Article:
What can you tease about the upcoming final few episodes of The Good Wife?
So sad! Not much, actually. The only sort of interesting thing that I could tell you is that I have no idea how it ends.
Yeah! A lot of us have no idea how it ends. That information was kept very tight and many of us are going to be experiencing it just like the viewers will be.
Where do you see Marissa Gold ten years from now?
What a question! Oh gosh. Well, maybe this is a little bit of a tease. She sort of decides at the end that she wants to maybe become a lawyer. So I’d like to think that she is sort of someone like Diane eventually in her life, you know. That would be very cool.
Recently, I interviewed Alan Cumming, who plays your father on The Good Wife. I asked him what his campaign slogan would be if he were running for President in 2016. His response was, “Shut up, stupid people!” So now I ask you the same question. What would your campaign slogan be?
Oh my god, I have no idea! I think Marissa’s would just be like, “Everybody relax.” Everybody’s always flipping out around her and she’s always the one to be like, “Let’s just all relax and think rationally for a second.”
You’ve been acting for most of your life, having made your film debut in 2004’s Spanglish alongside Adam Sandler. What made you realize you wanted to be an actress?
You know, it’s funny. I was 8-years-old and I had been doing all kinds of different things. I’d been doing sports, I’d been doing ballet, and none of it really felt quite right to me. Then one day at recess, I remember this one kid said to me, “Oh I’m taking acting classes in the city.” And I remember feeling extreme jealousy and having this revelation in that moment. I was like, “That‘s what I’m supposed to do. I’ve been wasting my time with ballet and sports and other stuff. And that’s what I’m supposed to be doing.” It’s not like I had acted ever before, but I really just had this deep feeling. I just knew.
You made your Broadway debut in The Country House alongside Blythe Danner in 2014. Which do you find to be a more gratifying and/or a more challenging medium, the stage or the screen? Why?
That’s a good question. I prefer the stage. They’re very different challenges because acting on TV and film can for theater actors feel nerve-racking and sort of boring at the same time. There’s a lot of waiting around, but it’s a high stakes job. Don’t get me wrong, it’s really fun and I love it, but there’s something about theater that’s much more freeing and active. So I do prefer the stage – but then again it is difficult to do eight shows a week for months and months and months and keep it fresh. So they both come with different challenges, but at the end of the day, I really do prefer the stage. There is no way that I would do this for a job without theater.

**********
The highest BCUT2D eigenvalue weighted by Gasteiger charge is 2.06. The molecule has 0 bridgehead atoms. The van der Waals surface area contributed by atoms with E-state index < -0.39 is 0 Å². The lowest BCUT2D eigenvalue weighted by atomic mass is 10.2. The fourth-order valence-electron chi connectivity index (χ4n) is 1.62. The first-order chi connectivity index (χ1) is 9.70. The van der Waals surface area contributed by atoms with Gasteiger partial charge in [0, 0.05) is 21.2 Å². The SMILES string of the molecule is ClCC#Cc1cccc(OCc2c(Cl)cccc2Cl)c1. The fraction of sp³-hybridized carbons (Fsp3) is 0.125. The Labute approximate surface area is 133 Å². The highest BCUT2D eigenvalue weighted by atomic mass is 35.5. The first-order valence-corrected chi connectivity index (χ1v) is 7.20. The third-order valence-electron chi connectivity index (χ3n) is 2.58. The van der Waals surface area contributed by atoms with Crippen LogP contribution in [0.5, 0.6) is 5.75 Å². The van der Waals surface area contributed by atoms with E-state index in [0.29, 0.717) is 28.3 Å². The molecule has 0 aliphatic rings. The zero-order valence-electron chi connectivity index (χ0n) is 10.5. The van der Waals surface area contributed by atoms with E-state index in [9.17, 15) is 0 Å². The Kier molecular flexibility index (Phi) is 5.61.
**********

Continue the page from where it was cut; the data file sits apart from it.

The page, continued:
Piggybacking off of the previous question, what are your dream roles both on stage and on screen?
It’s funny, someone actually asked me this recently and I had no answer. My mind just doesn’t like to think that way. I guess I’d love to do some of the Shakespearean roles where you’re pretending to be a man for a while. And I would like to do something where I legitimately played a male role, like Judas in Jesus Christ Superstar or something. I’ve always wanted to do that. There are a lot of great male roles out there. But I struggle to think of existing female roles that I’d really want to play. I do so many contemporary plays so I don’t think that I really come at in that way of thinking of pre-existing parts.
In the movie The To Do List, you sing the classic song, “The Wind Beneath My Wings.” Any chance that your next Broadway endeavor could be a musical?
I would love that! I started off in musical theater and I’m always kind of trying to get my foot in the door there. So I hope so! I do some work with Shaina Taub, a composer who was just in Old Hats. I’ve done workshops of some of her musicals. I’m hoping that if one of those goes, maybe I could be in one of them!
The finest new play of the Broadway season. The Humans is a major discovery, a play as empathetic as it is clear-minded, as entertaining as it is honest. A bright light shines forth from it, the blazing luminescence of collective artistic achievement. CHARLES ISHERWOOD THE NEW YORK TIMES
It is the most, well, human play I’ve ever seen about fear and disappointment and the attachments that transcend them. JESSE GREEN THE NEW YORK MAGAZINE
It’s hard to think of another play that has dealt with the realities of life with such compassion. Truly remarkable and exceptionally moving. Few writers of Karam’s generation have achieved anything quite like The Humans. CHRIS JONES CHICAGO TRIBUNE
What Broadway needs more of: extraordinary Humans. The Humans is the sort of impeccably constructed play that should be a regular inhabitant on Broadway, not the occasional, surprising guest. PETER MARKS THE WASHINGTON POST
The best play of the year. The Humans resonates long after the actors have taken their bows. DAVID ROONEY THE HOLLYWOOD
NOW PLAYING AT DTLA’S
AHMANSON THEATRE THRU JULY 29
Reed Birney and Jayne Houdyshell reprise their Tony Award®-winning performances in The Humans, exclusively at the Ahmanson. Stephen Karam’s The Humans is an uproarious, hopeful, and heartbreaking play that takes place over the course of a family dinner on Thanksgiving. Breaking with tradition, Erik Blake has brought his Pennsylvania family to celebrate and give thanks at his daughter’s apartment in Lower Manhattan. As darkness falls outside the ramshackle pre-war duplex and eerie things start to go bump in the night, the Blake clan’s deepest fears and greatest follies are laid bare. Our modern age of anxiety is keenly observed, with humor and compassion, in this new American classic that won the 2016 Tony Award for Best Play. Led by two-time Tony Award-winning director Joe Mantello, the cast also includes previous Broadway company members Cassie Beck, Lauren Klein, Nick Mills, and Sarah Steele.
Alex has been writing for PopBytes since 2011. As the Theater Editor, he primarily focuses on all aspects of Broadway, Off-Broadway, Regional Theater, and beyond. After growing up in Poland, Germany, and Russia, Alex spent several years living in New York before moving full-time to the Berkshires in Massachusetts. To read more from Alex, check out his blog, Headphone Infatuation, and follow him on Twitter @AlexNagorski.